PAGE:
What Does “Walk Up, Not Out” Mean? The National School Walkout Has A Countermovement

The shooting at Marjory Stoneman Douglas High School in Parkland, Florida, left 17 dead and sparked numerous movements. While several of them have focused on ending gun violence through increased gun control, that can't be said of all of them. You might have been wondering what "Walk Up Not Out" means — and it is exactly one of those Parkland-sparked movements that attempts to turn the focus away from gun control.

According to the Indy Star, "Walk Up Not Out" sprung out of the ideas of a few people. One was a man named David Blair, who said that he had taught middle and high school for 24 years. Blair's post began:

Do you really want to make a difference? Are you sincere about making your schools safe? Don’t walk out, read this instead. Walking out of school is easy compared to what this letter will challenge you to do.

It then names various types of students who could become "our next shooter" and then challenges readers to go include those types of kids in their lives. The gist of it was that in order to stop school shootings, students only need to be nicer to each other — particularly to outcasts.

"Gun control or more laws is not, and will not, be the answer. You are the answer," Blair wrote on Facebook. "Your greeting, your smile, your gentle human touch is the only thing that can change the world of a desperate classmate who may be contemplating something as horrendous as a school shooting."

A woman named Kelly Guest posted on Facebook and then again on CatholicMom.com, articulating the same idea. "Instead of walking out of school on March 14, encourage students to walk up," Guest wrote, putting the Walk Up Not Out movement directly at odds with the National School Walkout.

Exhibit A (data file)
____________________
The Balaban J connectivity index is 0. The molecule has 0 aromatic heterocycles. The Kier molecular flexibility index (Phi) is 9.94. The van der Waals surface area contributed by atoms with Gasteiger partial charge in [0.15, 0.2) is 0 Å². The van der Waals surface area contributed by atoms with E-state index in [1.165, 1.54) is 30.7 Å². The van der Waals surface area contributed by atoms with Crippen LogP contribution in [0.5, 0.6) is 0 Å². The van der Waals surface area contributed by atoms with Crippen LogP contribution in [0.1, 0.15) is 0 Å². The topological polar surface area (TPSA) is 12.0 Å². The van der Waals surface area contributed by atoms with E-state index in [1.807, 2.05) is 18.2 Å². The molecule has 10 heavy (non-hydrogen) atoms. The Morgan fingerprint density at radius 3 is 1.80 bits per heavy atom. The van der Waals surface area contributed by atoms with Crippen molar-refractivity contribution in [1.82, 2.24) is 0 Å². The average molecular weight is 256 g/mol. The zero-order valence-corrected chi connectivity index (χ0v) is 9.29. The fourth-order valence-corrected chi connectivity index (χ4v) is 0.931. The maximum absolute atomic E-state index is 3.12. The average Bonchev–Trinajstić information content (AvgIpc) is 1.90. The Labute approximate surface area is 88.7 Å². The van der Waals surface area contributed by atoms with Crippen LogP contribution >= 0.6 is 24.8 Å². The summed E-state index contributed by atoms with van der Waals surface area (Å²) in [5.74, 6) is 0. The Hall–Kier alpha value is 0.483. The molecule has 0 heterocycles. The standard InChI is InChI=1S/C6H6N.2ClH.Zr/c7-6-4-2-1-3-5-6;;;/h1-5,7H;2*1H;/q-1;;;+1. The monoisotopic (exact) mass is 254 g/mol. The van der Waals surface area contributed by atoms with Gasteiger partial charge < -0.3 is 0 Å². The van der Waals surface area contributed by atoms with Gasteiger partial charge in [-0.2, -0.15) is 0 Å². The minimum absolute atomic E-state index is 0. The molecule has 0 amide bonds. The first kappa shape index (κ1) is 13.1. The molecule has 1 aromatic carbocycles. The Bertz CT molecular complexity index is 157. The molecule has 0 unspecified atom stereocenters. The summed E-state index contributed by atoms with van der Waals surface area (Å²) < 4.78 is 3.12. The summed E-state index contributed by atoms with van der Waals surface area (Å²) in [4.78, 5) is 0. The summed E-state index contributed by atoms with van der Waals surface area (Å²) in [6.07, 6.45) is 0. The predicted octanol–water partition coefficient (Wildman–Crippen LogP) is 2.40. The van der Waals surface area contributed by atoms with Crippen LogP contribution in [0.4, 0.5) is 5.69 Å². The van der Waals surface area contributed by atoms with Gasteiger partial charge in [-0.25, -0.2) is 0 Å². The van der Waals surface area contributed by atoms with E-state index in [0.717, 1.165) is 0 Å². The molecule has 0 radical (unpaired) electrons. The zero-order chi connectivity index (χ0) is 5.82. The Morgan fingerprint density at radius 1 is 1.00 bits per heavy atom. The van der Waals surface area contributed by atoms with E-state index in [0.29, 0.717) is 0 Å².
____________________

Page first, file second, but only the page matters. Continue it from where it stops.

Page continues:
Middle school teacher Jodie Katsetos wrote the message on a poster board, which swiftly went viral online, that listed four ways to "walk up" to someone instead of walking out.

There are numerous criticisms of Walk Up Not Out as a movement. A frequent comment is that it's essentially blaming the victims by insinuating that if the students had only been nicer to the shooter, the shooting might never have happened. It also rests on the claim that all school shooters are loners — and that all loners have the potential to be school shooters.

Neither of those claims are true. According to a fact sheet about the profile of a school shooter from the FBI and the National Center for the Analysis of Violent Crime, while many shooters do fit the profile of a loner, or someone who has trouble relating to society, there are also plenty of high school students who are simply introverted.

A Facebook commentator also pointed out that, in some cases, it means asking kids to attempt to befriend a person around whom they don't feel comfortable. "We're encouraging them to ignore their intuition and to see it as their responsibility to somehow be so kind as to defeat the rage of people who mean to harm them," she wrote. "We make their safety something they have to win through kindness, rather than something they have a right to expect."

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Telling the students not to participate in the school walkouts, she went on, also has the effect of saying that individual actions are more powerful than mass, civic movements — which has not proven to be true. "We are defeating young people's impulse toward civic action," she wrote. "We're telling them that systemic solutions are less powerful than individual ones, which simply isn't the case."

Students will be able to make their own choices, of course, and there's no telling what might be accomplished if more students made an effort to befriend the people in their schools who aren't so well socially connected. However, the mass walkouts are at least likely to draw more attention — and their potential for change is also significant.